Picture of UK Houses of Parliament

Leading national thinking on politics, government & public policy through Open Access research

Strathprints makes available scholarly Open Access content by researchers in the School of Government & Public Policy, based within the Faculty of Humanities & Social Sciences.

Research here is 1st in Scotland for research intensity and spans a wide range of domains. The Department of Politics demonstrates expertise in understanding parties, elections and public opinion, with additional emphases on political economy, institutions and international relations. This international angle is reflected in the European Policies Research Centre (EPRC) which conducts comparative research on public policy. Meanwhile, the Centre for Energy Policy provides independent expertise on energy, working across multidisciplinary groups to shape policy for a low carbon economy.

Explore the Open Access research of the School of Government & Public Policy. Or explore all of Strathclyde's Open Access research...

Interrater reliability of directly-observed stepping and reclining in lower limb amputees in a laboratory setting

Rowe, David and Deans, Sarah and Kirk, Alison and McGarry, Anthony and Mitchell, Hayley and Sloan, Lauren and Walker, Andrew (2017) Interrater reliability of directly-observed stepping and reclining in lower limb amputees in a laboratory setting. In: International Conference on Ambulatory Monitoring of Physical Activity and Movement, 2017-06-20 - 2017-06-23, Bethesda.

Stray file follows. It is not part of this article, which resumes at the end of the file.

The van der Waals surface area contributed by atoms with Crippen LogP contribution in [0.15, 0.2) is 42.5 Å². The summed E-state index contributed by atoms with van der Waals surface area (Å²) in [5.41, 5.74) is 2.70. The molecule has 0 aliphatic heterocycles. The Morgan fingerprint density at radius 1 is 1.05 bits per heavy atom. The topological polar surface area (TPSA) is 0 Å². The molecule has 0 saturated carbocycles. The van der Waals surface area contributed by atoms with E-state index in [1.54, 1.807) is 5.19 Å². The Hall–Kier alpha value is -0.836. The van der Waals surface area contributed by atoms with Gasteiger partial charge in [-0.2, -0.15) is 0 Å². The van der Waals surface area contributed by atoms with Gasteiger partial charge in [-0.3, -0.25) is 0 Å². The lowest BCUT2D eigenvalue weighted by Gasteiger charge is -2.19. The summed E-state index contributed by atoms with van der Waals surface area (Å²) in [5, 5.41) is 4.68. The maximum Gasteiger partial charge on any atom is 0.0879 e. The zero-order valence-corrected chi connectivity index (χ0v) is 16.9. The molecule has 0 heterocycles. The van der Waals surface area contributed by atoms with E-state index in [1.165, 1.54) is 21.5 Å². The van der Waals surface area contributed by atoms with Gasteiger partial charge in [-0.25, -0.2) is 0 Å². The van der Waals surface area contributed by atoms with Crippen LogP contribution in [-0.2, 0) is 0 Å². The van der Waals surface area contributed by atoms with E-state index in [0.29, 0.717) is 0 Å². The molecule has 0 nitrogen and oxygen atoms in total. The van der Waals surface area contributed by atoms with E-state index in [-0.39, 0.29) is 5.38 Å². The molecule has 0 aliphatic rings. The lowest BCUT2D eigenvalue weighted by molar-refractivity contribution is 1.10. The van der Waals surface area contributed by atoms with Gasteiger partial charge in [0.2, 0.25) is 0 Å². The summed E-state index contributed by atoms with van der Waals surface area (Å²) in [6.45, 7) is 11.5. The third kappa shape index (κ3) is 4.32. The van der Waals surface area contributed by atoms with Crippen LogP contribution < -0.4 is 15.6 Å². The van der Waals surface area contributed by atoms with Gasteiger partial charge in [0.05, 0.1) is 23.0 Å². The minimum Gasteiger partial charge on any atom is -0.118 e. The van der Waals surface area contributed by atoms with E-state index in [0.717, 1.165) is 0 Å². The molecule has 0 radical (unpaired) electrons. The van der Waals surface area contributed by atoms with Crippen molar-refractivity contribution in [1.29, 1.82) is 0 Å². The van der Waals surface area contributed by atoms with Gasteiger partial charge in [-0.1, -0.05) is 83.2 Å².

Text (Rowe-ISMPB-2017-Interrater-reliability-of-directly-observed-stepping-and-reclining-in-lower-limb-amputees-in-a-laboratory-setting)
Accepted Author Manuscript

Download (215kB)| Preview


    Introduction: Accurate measurement of physical behaviours in adults with lower limb absence is essential to report true patterns of physical behaviour and the effectiveness of interventions. Observation methods are often used for criterion-related validation. Establishing interrater reliability within direct observation methods is an important and necessary precursor to criterion-related validitystudies. Purpose: To assess the interrater reliability for quantifying steps and reclining time in simulated lifestyle activities in adults with unilateral lower limb absence. Methods: 15 adults completed three trials of a simulated set of lifestyle activities including kitchen work, sitting and lying and purposefulwalking. Trials were video recorded and subsequently analysed independently by three trained raters for three types of behavioural event (incidental stepping, purposeful stepping and reclining). Data were analysed using oneway intraclass correlation coefficients (ICC) and oneway repeated measures ANOVAand effect sizes (Cohen's d). Results: Reliability was high for the reliability of three raters (ICCs ranged from .98-1.00 for the three types of physical behaviours), and also when adjusted for a single rater (ICCsranged from .93-.99). Although there were significant (p < .05) mean differences among raters for incidental steps, total steps, and reclining time, these corresponded to small effect sizes (d = 0.08-0.29).Conclusions: Trained raters are able to consistently judge brief, incidental stepping and more prolonged stepping events as well as sitting and lying events performed by adults with unilateral lower limb absence in controlled laboratory simulations. Multiple raters are not needed in order to obtain reliable data. These data can be used to obtain a reliable record of physical behaviours for criterion-related validation of other measures such as accelerometers.